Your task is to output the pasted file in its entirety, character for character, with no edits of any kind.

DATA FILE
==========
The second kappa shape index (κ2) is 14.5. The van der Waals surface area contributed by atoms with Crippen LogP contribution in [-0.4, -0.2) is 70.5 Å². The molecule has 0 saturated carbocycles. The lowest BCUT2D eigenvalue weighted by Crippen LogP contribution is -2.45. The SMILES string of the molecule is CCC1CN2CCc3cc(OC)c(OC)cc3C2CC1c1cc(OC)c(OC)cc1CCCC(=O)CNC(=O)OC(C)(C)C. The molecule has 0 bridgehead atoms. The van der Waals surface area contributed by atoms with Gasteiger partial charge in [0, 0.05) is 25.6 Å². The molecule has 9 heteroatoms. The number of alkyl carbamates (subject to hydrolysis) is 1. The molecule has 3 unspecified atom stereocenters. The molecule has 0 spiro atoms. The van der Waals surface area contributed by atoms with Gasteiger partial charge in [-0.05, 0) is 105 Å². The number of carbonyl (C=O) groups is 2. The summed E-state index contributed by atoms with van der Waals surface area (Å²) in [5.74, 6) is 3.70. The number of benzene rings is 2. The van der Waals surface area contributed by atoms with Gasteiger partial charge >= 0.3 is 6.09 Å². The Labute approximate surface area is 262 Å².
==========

The second kappa shape index (κ2) is 14.5. The van der Waals surface area contributed by atoms with Crippen LogP contribution in [-0.4, -0.2) is 70.5 Å². The molecule has 0 saturated carbocycles. The lowest BCUT2D eigenvalue weighted by Crippen LogP contribution is -2.45. The SMILES string of the molecule is CCC1CN2CCc3cc(OC)c(OC)cc3C2CC1c1cc(OC)c(OC)cc1CCCC(=O)CNC(=O)OC(C)(C)C. The molecule has 0 bridgehead atoms. The van der Waals surface area contributed by atoms with Gasteiger partial charge in [0, 0.05) is 25.6 Å². The molecule has 9 heteroatoms. The number of alkyl carbamates (subject to hydrolysis) is 1. The molecule has 3 unspecified atom stereocenters. The molecule has 0 spiro atoms. The van der Waals surface area contributed by atoms with Gasteiger partial charge in [-0.05, 0) is 105 Å². The number of carbonyl (C=O) groups is 2. The summed E-state index contributed by atoms with van der Waals surface area (Å²) in [5.74, 6) is 3.70. The number of benzene rings is 2. The van der Waals surface area contributed by atoms with Gasteiger partial charge >= 0.3 is 6.09 Å². The Labute approximate surface area is 262 Å².